John Coatta ’53, MS’59 played quarterback at Wisconsin from 1949 to 1951. He set the Big Ten Conference season pass completion percentage record (64.2%) in 1950 — a mark that he held until 1976 — and led the 1951 Badgers to a 7-1-1 record. He entered the coaching ranks as an assistant with Florida State in 1959 before returning to the UW as an assistant in 1965. But it can be pretty hard to follow a legend (does anyone really remember Andrew Johnson?). Such was the case for John Coatta in 1967, when he took the head coaching reins from legendary coach Milt Bruhn, winner of two Big Ten Championships and two, albeit losing, appearances in the Rose Bowl in the 1959 and 1962 seasons. During his three-season head coaching stint at Wisconsin, Coatta compiled a 3-26-1 record and didn’t win a game in his first two seasons.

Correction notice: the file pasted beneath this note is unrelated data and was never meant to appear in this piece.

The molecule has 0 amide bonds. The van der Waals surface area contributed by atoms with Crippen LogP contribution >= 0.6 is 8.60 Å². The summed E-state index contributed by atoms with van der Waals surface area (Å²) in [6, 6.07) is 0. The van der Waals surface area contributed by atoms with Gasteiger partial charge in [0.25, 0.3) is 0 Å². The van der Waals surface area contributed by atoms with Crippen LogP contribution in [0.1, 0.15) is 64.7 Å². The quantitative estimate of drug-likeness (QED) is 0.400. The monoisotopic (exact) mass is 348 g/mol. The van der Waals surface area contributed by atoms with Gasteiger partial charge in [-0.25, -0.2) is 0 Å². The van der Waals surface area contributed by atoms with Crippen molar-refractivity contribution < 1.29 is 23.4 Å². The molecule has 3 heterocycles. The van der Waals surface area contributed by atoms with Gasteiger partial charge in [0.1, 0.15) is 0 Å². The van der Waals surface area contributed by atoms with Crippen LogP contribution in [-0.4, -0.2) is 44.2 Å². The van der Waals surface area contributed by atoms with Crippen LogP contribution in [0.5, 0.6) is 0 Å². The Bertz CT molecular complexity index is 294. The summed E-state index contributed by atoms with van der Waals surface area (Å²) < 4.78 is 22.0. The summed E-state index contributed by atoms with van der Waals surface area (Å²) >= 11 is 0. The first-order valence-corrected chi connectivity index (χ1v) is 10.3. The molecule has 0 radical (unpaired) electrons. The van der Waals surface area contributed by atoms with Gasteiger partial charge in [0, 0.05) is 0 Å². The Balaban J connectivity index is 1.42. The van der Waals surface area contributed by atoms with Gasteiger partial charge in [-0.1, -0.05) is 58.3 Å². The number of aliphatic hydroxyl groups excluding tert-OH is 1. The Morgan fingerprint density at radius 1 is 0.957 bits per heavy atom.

But I refuse to let a few bad bounces of an oblong sphere define a person. Coatta continued in coaching for another decade before he and his wife, Jean, returned to Madison in 1980. They purchased the Machinery Row building on Williamson Street just off Lake Monona in 1980 and formed the Seven Js, Inc. corporation (named for John and Jean and their five children: Janet, Jeff, John Jr., Julie and Jay). The building quickly became and continues to be a recognizable Madison landmark. For many years, it had several first-floor tenants, including the U.S. Postal Service, while the second floor was warehousing. After growing extensively outdated by the mid-1990s, John and Jean and their son Jeff conducted an extensive renovation in 1998 to keep the building up and running, and it’s now home to more than a dozen Madison businesses. Coatta passed away in 2000, but Machinery Row remains in the family and is now managed by his son, Jeff, who no doubt is following a legend with flying colors.